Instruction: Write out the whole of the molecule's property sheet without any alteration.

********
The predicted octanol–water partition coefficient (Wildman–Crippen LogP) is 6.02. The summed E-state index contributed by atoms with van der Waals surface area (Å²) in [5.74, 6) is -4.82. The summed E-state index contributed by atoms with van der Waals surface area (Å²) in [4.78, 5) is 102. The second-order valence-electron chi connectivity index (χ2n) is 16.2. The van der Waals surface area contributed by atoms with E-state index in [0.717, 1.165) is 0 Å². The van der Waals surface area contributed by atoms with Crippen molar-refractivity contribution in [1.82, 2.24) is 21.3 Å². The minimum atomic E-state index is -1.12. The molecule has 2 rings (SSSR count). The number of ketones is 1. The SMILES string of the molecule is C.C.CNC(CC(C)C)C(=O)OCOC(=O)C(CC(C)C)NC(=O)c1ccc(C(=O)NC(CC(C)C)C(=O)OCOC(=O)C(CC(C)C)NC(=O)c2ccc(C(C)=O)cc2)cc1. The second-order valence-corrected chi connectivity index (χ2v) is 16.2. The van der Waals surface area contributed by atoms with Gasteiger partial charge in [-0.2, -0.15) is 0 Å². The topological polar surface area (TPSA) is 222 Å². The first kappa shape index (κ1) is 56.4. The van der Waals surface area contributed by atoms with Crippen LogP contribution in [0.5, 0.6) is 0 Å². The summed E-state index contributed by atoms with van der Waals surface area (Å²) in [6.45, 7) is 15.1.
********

The predicted octanol–water partition coefficient (Wildman–Crippen LogP) is 6.02. The summed E-state index contributed by atoms with van der Waals surface area (Å²) in [5.74, 6) is -4.82. The summed E-state index contributed by atoms with van der Waals surface area (Å²) in [4.78, 5) is 102. The second-order valence-electron chi connectivity index (χ2n) is 16.2. The van der Waals surface area contributed by atoms with E-state index in [0.717, 1.165) is 0 Å². The van der Waals surface area contributed by atoms with Crippen molar-refractivity contribution in [1.82, 2.24) is 21.3 Å². The minimum atomic E-state index is -1.12. The molecule has 2 rings (SSSR count). The number of ketones is 1. The SMILES string of the molecule is C.C.CNC(CC(C)C)C(=O)OCOC(=O)C(CC(C)C)NC(=O)c1ccc(C(=O)NC(CC(C)C)C(=O)OCOC(=O)C(CC(C)C)NC(=O)c2ccc(C(C)=O)cc2)cc1. The second-order valence-corrected chi connectivity index (χ2v) is 16.2. The van der Waals surface area contributed by atoms with Gasteiger partial charge in [-0.2, -0.15) is 0 Å². The topological polar surface area (TPSA) is 222 Å². The first kappa shape index (κ1) is 56.4. The van der Waals surface area contributed by atoms with Crippen LogP contribution in [0.5, 0.6) is 0 Å². The summed E-state index contributed by atoms with van der Waals surface area (Å²) in [6.45, 7) is 15.1.